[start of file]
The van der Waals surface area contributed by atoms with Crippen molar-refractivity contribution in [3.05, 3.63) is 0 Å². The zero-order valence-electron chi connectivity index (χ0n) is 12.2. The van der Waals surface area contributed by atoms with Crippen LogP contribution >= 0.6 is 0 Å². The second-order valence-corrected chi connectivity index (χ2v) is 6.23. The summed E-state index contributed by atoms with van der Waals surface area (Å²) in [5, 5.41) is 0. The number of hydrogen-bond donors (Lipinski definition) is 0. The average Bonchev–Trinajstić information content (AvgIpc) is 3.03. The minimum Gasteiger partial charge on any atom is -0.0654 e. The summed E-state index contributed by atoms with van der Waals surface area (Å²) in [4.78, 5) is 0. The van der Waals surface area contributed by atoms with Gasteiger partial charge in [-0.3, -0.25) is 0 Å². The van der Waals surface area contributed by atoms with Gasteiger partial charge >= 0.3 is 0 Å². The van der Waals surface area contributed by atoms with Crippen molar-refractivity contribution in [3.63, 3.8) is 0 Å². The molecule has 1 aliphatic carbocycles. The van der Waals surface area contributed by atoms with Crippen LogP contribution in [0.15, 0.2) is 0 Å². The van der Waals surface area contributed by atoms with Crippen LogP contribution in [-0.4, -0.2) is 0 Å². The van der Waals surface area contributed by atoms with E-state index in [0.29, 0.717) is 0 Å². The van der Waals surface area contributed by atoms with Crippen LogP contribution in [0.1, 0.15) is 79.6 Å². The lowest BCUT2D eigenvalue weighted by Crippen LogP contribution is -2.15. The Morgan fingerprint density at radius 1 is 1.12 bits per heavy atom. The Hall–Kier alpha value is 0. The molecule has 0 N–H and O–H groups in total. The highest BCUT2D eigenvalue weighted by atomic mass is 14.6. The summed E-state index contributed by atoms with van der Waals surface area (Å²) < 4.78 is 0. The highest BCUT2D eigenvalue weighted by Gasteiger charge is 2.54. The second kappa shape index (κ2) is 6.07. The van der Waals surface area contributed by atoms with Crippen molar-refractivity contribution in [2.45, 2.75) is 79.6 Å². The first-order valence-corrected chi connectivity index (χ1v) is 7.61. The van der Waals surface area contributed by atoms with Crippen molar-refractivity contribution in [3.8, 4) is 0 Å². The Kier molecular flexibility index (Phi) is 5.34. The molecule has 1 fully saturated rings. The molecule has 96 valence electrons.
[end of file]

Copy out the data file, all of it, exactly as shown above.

The van der Waals surface area contributed by atoms with Crippen molar-refractivity contribution in [3.05, 3.63) is 0 Å². The zero-order valence-electron chi connectivity index (χ0n) is 12.2. The van der Waals surface area contributed by atoms with Crippen LogP contribution >= 0.6 is 0 Å². The second-order valence-corrected chi connectivity index (χ2v) is 6.23. The summed E-state index contributed by atoms with van der Waals surface area (Å²) in [5, 5.41) is 0. The number of hydrogen-bond donors (Lipinski definition) is 0. The average Bonchev–Trinajstić information content (AvgIpc) is 3.03. The minimum Gasteiger partial charge on any atom is -0.0654 e. The summed E-state index contributed by atoms with van der Waals surface area (Å²) in [4.78, 5) is 0. The van der Waals surface area contributed by atoms with Gasteiger partial charge in [-0.3, -0.25) is 0 Å². The van der Waals surface area contributed by atoms with Gasteiger partial charge >= 0.3 is 0 Å². The van der Waals surface area contributed by atoms with Crippen molar-refractivity contribution in [3.63, 3.8) is 0 Å². The molecule has 1 aliphatic carbocycles. The van der Waals surface area contributed by atoms with Crippen LogP contribution in [0.15, 0.2) is 0 Å². The van der Waals surface area contributed by atoms with Crippen LogP contribution in [-0.4, -0.2) is 0 Å². The van der Waals surface area contributed by atoms with E-state index in [0.29, 0.717) is 0 Å². The van der Waals surface area contributed by atoms with Crippen LogP contribution in [0.1, 0.15) is 79.6 Å². The lowest BCUT2D eigenvalue weighted by Crippen LogP contribution is -2.15. The Morgan fingerprint density at radius 1 is 1.12 bits per heavy atom. The Hall–Kier alpha value is 0. The molecule has 0 N–H and O–H groups in total. The highest BCUT2D eigenvalue weighted by atomic mass is 14.6. The summed E-state index contributed by atoms with van der Waals surface area (Å²) < 4.78 is 0. The highest BCUT2D eigenvalue weighted by Gasteiger charge is 2.54. The second kappa shape index (κ2) is 6.07. The van der Waals surface area contributed by atoms with Crippen molar-refractivity contribution in [2.45, 2.75) is 79.6 Å². The first-order valence-corrected chi connectivity index (χ1v) is 7.61. The van der Waals surface area contributed by atoms with Crippen molar-refractivity contribution in [3.8, 4) is 0 Å². The Kier molecular flexibility index (Phi) is 5.34. The molecule has 1 fully saturated rings. The molecule has 96 valence electrons.